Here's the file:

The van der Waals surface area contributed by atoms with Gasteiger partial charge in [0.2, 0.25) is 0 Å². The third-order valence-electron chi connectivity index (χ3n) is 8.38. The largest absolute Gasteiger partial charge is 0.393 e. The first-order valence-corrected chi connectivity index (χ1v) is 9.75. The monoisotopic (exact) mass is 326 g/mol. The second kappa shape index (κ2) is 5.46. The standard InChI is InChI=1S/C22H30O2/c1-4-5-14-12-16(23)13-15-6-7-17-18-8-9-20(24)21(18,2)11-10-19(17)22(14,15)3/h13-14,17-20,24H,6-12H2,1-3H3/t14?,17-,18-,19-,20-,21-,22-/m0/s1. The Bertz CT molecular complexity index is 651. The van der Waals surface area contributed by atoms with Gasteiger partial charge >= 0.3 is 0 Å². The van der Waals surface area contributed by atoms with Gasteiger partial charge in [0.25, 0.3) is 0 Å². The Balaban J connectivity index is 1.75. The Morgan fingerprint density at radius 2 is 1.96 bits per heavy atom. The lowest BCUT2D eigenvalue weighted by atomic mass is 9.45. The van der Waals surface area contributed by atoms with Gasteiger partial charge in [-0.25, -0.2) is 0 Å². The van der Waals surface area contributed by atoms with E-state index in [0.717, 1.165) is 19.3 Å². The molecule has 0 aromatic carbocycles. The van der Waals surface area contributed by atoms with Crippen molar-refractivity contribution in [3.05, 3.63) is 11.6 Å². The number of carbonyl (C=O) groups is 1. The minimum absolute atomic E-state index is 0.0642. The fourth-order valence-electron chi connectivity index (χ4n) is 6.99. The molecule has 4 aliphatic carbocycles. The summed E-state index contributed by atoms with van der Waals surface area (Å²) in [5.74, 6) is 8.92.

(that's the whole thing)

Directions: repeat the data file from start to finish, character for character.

The van der Waals surface area contributed by atoms with Gasteiger partial charge in [0.2, 0.25) is 0 Å². The third-order valence-electron chi connectivity index (χ3n) is 8.38. The largest absolute Gasteiger partial charge is 0.393 e. The first-order valence-corrected chi connectivity index (χ1v) is 9.75. The monoisotopic (exact) mass is 326 g/mol. The second kappa shape index (κ2) is 5.46. The standard InChI is InChI=1S/C22H30O2/c1-4-5-14-12-16(23)13-15-6-7-17-18-8-9-20(24)21(18,2)11-10-19(17)22(14,15)3/h13-14,17-20,24H,6-12H2,1-3H3/t14?,17-,18-,19-,20-,21-,22-/m0/s1. The Bertz CT molecular complexity index is 651. The van der Waals surface area contributed by atoms with Gasteiger partial charge >= 0.3 is 0 Å². The van der Waals surface area contributed by atoms with Gasteiger partial charge in [0.25, 0.3) is 0 Å². The Balaban J connectivity index is 1.75. The Morgan fingerprint density at radius 2 is 1.96 bits per heavy atom. The lowest BCUT2D eigenvalue weighted by atomic mass is 9.45. The van der Waals surface area contributed by atoms with Gasteiger partial charge in [-0.25, -0.2) is 0 Å². The van der Waals surface area contributed by atoms with E-state index in [0.717, 1.165) is 19.3 Å². The molecule has 0 aromatic carbocycles. The van der Waals surface area contributed by atoms with Crippen molar-refractivity contribution in [3.05, 3.63) is 11.6 Å². The number of carbonyl (C=O) groups is 1. The minimum absolute atomic E-state index is 0.0642. The fourth-order valence-electron chi connectivity index (χ4n) is 6.99. The molecule has 4 aliphatic carbocycles. The summed E-state index contributed by atoms with van der Waals surface area (Å²) in [5.74, 6) is 8.92.